Premchand and Ray's Sadgati: Deliverance of Social Irony
Mr Rajdeep Mondal, PhD Scholar, Presidency University, Kolkata, West Bengal, India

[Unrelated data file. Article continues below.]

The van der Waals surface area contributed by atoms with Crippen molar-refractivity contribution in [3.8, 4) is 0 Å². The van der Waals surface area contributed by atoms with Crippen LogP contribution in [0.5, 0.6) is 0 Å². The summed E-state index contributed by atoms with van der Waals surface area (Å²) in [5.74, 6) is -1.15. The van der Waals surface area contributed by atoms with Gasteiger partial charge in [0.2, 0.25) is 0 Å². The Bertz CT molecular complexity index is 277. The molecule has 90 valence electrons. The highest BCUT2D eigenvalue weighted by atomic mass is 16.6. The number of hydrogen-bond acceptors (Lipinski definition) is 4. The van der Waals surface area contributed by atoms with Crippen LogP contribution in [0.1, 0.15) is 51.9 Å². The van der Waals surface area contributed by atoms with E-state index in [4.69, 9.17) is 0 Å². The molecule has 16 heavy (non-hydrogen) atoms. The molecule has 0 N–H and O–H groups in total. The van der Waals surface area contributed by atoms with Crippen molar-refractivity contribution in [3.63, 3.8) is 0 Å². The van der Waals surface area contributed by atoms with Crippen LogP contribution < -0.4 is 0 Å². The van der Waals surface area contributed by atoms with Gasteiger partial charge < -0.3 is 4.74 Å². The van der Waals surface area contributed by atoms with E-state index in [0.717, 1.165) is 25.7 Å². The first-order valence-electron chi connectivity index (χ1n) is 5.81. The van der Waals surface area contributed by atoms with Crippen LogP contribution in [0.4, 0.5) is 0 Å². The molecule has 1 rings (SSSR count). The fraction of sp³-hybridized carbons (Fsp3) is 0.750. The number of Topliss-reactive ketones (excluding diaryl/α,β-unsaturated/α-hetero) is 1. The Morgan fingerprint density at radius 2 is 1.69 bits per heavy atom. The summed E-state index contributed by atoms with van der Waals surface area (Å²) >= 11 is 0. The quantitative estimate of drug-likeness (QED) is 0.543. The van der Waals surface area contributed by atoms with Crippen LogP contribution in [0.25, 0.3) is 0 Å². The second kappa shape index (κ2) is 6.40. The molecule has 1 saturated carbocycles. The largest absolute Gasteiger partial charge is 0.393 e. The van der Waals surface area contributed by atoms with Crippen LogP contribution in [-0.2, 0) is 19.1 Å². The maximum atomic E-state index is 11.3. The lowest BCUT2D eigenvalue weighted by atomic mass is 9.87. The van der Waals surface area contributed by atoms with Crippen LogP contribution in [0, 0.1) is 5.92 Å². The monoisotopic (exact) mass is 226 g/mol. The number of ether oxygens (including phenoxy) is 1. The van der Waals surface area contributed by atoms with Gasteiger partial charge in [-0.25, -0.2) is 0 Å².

Munshi Premchand’s 1931 short story ‘Sadgati’ which was made into a film of the same title by Satyajit Ray in 1981 deals with the issues of untouchability in the then contemporary Indian society. The film portrays in details the plight of Dukhi Chamar, the untouchable who revolted against the flawed social structure by the means of his dead body. The entire storyline revolves around the incident when a tanner (an outcast) visits a Brahmin’s house to fix a suitable date for his daughter's marriage as prescribed by the Brahmin. Premchand who is known particularly for the narration of his stories in lucid language gives away a pen picture of the condition of the caste ridden India. Of all the Chaturvarna (mentioned in chapter 4, verse 13 of the Bhagavad Gita) that incidentally exist in the Indian subcontinent namely -Brahmin, Kshatriya, Vaishya and Shudra, the portrayal of the Brahmins and the Shudras are showcased in the film. Dukhi, the protagonist pleaded the Brahmin to visit his home and fix the date for his daughter's marriage to which he was instructed to clean the verandah and move a lot of husk to the cow shade. After the completion of these tasks Dukhi was ordered to chop a massive piece of wood into thin slices with a small axe which was next to impossible for the thinly built Dukhi which resulted in his death thereafter. The entire Brahmin community faced the problem when Dukhi's dead body lay on their way to the water well. The same Dukhi who was neglected at certain point of time by the upper caste community now revolted against their oppression by means of that same body. In certain aspects, this situation in the short story, as well as the film, is found to be resonating with Mahasweta Devi's Dopdi Mejhen. Dopdi's body was abused by the army personnel who used it as a machinery to shame Dopdi. That same body becomes a tool of protest for her when she refused to put on her clothes. Dukhi's lifeless body protested against the evil system of untouchability imposed by the Brahmins. His body restricted them from going to the well. It reminds the readers of the historical day of ‘Mahad Satyagraha’ which is observed as the Social Empowerment Day in India. Thousands of people from the Mahad community who were not allowed to drink from a public well 'Chowder Tank', under the leadership of Dr. Ambedkar drank from that well on 20th March 1927. The prevalent caste system in India which has its origin during the Vedic period emerges to be a predominant theme in the film. This paper will make an endeavour to unravel the interchange of hegemonic power between the two characters of Premchand and Ray’s Sadgati i.e ’Dukhi’ and ‘Brahmin’.